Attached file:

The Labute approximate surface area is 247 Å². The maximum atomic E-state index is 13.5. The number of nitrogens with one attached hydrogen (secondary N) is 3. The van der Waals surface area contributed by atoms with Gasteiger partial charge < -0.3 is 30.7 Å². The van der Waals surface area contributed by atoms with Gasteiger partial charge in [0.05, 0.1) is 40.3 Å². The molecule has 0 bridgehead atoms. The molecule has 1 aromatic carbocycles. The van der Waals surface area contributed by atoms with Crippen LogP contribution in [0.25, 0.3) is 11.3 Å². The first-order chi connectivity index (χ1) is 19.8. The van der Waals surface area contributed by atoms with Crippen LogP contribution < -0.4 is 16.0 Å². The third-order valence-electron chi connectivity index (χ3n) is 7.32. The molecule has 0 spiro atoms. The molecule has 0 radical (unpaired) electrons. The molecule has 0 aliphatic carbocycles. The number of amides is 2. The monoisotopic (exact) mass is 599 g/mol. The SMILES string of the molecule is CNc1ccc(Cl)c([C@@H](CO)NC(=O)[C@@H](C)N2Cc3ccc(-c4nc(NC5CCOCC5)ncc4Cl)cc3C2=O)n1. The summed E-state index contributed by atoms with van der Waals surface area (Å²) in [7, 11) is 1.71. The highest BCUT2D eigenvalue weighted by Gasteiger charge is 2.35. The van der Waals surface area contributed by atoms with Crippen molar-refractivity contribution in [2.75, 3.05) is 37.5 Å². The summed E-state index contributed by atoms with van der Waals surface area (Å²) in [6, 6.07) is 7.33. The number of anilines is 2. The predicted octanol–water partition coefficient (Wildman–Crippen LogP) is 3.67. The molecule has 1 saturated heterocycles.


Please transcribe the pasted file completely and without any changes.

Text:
The Labute approximate surface area is 247 Å². The maximum atomic E-state index is 13.5. The number of nitrogens with one attached hydrogen (secondary N) is 3. The van der Waals surface area contributed by atoms with Gasteiger partial charge < -0.3 is 30.7 Å². The van der Waals surface area contributed by atoms with Gasteiger partial charge in [0.05, 0.1) is 40.3 Å². The molecule has 0 bridgehead atoms. The molecule has 1 aromatic carbocycles. The van der Waals surface area contributed by atoms with Crippen LogP contribution in [0.25, 0.3) is 11.3 Å². The first-order chi connectivity index (χ1) is 19.8. The van der Waals surface area contributed by atoms with Crippen LogP contribution < -0.4 is 16.0 Å². The third-order valence-electron chi connectivity index (χ3n) is 7.32. The molecule has 0 spiro atoms. The molecule has 0 radical (unpaired) electrons. The molecule has 0 aliphatic carbocycles. The number of amides is 2. The monoisotopic (exact) mass is 599 g/mol. The SMILES string of the molecule is CNc1ccc(Cl)c([C@@H](CO)NC(=O)[C@@H](C)N2Cc3ccc(-c4nc(NC5CCOCC5)ncc4Cl)cc3C2=O)n1. The summed E-state index contributed by atoms with van der Waals surface area (Å²) in [7, 11) is 1.71. The highest BCUT2D eigenvalue weighted by Gasteiger charge is 2.35. The van der Waals surface area contributed by atoms with Crippen molar-refractivity contribution in [2.75, 3.05) is 37.5 Å². The summed E-state index contributed by atoms with van der Waals surface area (Å²) in [6, 6.07) is 7.33. The number of anilines is 2. The predicted octanol–water partition coefficient (Wildman–Crippen LogP) is 3.67. The molecule has 1 saturated heterocycles.